I bought my first e-book. So why do I feel so guilty?
Because I succumbed to the pleasure of immediacy instead of getting off my duff, getting dressed, getting in my carputting gas in my cardriving to the local B&N, finding a place to park, searching through the shelves for what I wanted, standing in line, paying for my purchase, and driving back home.
The thing is, I love paper. I believe a trees greatest accomplishment in life is to become a book, next to sheltering the woodland creatures and producing oxygen of course. Theres nothing like being the first to crack the spine of a good book. And rows and rows of them at the library or in a bookstore? Be still my heart. Besides, think of all the good folks who keep their jobs when you buy a book from the bookstore. Economic stimulus!
But man Ive got an I-Pad now and it is too cool for words and you can get virtually (pun intended) any book you want downloaded from Amazon in 30, count them 30 seconds and I dont even have to pay for shipping and handling thank you very much.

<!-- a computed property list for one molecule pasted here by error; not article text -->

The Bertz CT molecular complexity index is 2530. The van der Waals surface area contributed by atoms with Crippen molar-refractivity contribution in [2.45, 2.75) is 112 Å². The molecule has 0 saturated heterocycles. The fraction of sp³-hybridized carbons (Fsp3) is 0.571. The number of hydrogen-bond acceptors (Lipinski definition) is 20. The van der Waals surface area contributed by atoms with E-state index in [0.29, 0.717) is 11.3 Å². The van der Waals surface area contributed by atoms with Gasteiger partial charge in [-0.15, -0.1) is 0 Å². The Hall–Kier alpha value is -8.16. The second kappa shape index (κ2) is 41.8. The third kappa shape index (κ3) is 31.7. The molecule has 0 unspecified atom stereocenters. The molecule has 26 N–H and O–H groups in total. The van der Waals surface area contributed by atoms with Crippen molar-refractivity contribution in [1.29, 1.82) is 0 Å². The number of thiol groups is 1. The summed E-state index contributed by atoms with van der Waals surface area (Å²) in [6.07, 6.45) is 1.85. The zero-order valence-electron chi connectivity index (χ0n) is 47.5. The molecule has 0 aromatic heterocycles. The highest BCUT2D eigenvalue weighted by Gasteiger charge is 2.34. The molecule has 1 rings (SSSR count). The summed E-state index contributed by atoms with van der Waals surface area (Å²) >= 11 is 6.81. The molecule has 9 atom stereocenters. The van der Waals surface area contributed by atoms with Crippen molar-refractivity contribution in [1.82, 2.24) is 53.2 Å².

Yep, my feelings of remorse were short-lived.
So what e-book did I get? The Road by Cormac McCarthy, which is somewhat ironic dont you think? In his postapocalyptic (try saying that word 5x fast without spitting) future theres no electricity or battery power left to run the equipment to read the books. You want to read? You have to find the remnants of a paper past. Gives you pause doesnt it?
The big question is, will I do it again? Yes. Im sorry. I will. But if its any consolation, I regard my E-books as a test drive only.
If I dont love it, I have 30 seconds of buyers remorse before I obliterate those electrons with a keystroke. This is true liberation since I cannot bring myself to destroy real books, cant even throw them into the recycle bin. Even if I hated reading them, Ill give them away instead.
If I love it, Im sure to buy the real thing and add it to my collection. You know that collection, the one that sits on shelves, makes stacks on the desk and collects dust-bunnies under the bed.
Photo credit Iqoncept